This one will likely elicit giggles and awareness of their breath.
Guided Meditation: Follow the Leader
This meditation works best for kids who are at least 5 years old. Ask your child to picture their best friend or a sibling—someone they do everything with or someone they look up to. Then ask them which one (your child or their best friend) usually leads. Usually one friend is the one who decides things—the one who is more of the leader; the other one is the friend who usually follows the leader. Ask them which they are.
If they are the leader, you can tell them to picture themselves as the breath. If they are the follower, you can ask them to picture themselves as the mind. For this example, I’ll pretend that they’ve chosen their big brother as their best bud, and the big brother is the leader.
Say something like, “So you and your big brother do everything together. Let’s pretend that your breath and your mind are best friends, too. And that you are just like the mind—the follower, and your big brother is just like the breath—the leader.” Then follow the steps below to guide them through the meditation.
Sit down comfortably and close your eyes.
Bring all of your attention to your breath and slow it down, taking deep inhales and slow exhales.
Let’s have the mind follow the breath—no matter what. Picture yourself as your mind, the one that’s following your big brother, your breath. Try to focus your mind on the breath and follow as the breath inhales and exhales.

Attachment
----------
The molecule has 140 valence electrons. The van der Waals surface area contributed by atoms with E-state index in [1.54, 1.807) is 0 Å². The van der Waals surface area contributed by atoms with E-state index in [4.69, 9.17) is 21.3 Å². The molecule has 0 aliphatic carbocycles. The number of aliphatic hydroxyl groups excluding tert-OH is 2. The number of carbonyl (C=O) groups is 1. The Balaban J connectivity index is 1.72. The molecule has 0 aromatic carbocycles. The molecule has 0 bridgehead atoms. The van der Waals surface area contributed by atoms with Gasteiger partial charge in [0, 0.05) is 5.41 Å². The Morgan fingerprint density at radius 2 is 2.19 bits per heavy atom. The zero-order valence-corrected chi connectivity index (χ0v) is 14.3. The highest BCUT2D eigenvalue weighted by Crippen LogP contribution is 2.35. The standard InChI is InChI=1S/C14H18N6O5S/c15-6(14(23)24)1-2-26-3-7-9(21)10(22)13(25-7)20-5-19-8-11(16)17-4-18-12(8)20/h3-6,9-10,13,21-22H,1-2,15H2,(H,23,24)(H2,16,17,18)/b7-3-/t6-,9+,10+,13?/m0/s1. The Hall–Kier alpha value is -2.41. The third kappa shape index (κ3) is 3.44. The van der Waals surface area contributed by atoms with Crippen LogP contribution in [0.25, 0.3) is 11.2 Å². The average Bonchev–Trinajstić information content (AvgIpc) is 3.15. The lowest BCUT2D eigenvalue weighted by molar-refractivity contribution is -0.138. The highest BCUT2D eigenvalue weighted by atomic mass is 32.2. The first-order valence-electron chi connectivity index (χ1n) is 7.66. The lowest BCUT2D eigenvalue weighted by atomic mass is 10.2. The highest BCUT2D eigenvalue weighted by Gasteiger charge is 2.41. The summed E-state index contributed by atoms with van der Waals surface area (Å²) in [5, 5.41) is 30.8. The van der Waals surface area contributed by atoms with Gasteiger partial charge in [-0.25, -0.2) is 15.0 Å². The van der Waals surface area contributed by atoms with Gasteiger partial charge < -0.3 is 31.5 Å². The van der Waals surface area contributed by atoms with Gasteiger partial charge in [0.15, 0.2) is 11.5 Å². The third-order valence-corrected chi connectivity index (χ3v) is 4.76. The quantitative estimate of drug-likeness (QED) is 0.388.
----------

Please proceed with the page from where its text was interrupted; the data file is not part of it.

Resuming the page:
Count your breaths at the end of every exhale. Don’t let your mind count before the end of the exhale. The mind always wants to jump ahead, but don’t let it. Allow it to remain focused on being the follower.
Count to 10 slowly, always at the end of each exhale, continuing to let the mind follow the breath.
Guided Relaxation Practice
This practice is great for kids (and adults) of all ages, whether they’re having trouble sleeping, stressed out, sick and in bed, or acting out. It’s based on the progressive muscle relaxation technique that Dr. Edmund Jacobson developed in the 1920’s. It’s used to help alleviate tension when people are in a situation that makes it difficult for them to relax. Guide your kids with these steps:
Sit down or lie down comfortably and close your eyes. You can use pillows or blankets to make yourself as comfortable as you can be.
Take a few deep, cleansing breaths as you begin to relax.
Bring all of your attention to your right foot, noticing how it feels. Squeeze the right foot, making a fist with your entire right foot and all five toes; tense and squeeze it tightly. Hold this tension for two deep breaths.
Then release all tension in the right foot suddenly. Relax it completely and notice the tension release. You may feel a tingling sensation in the foot.
Take a deep breath, and then move on…
Move your attention to your left foot. Same instructions as for the right foot.
Move slowly up and around the body, squeezing one body part at a time to create tension, immediately followed by the contrasting sensation of release and ease. Follow each part with a deep, cleansing breath. Here’s a sample progression you can follow:
Right foot, left foot
Right ankle and calf, left ankle and calf
Right knee, left knee
Right thigh, left thigh
All feet and legs
Entire lower body, from tummy down
Chest and heart
Right arm, left arm
Right hand, left hand
Whole body at once (do this one twice)
When you’re finished guiding your child through the relaxation technique, make sure they spend at least a few minutes in quiet, encouraging them to keep their breathing slow and steady.
Try one or all of these meditations to encourage more awareness, mindfulness, and overall balance for your kids and the whole family.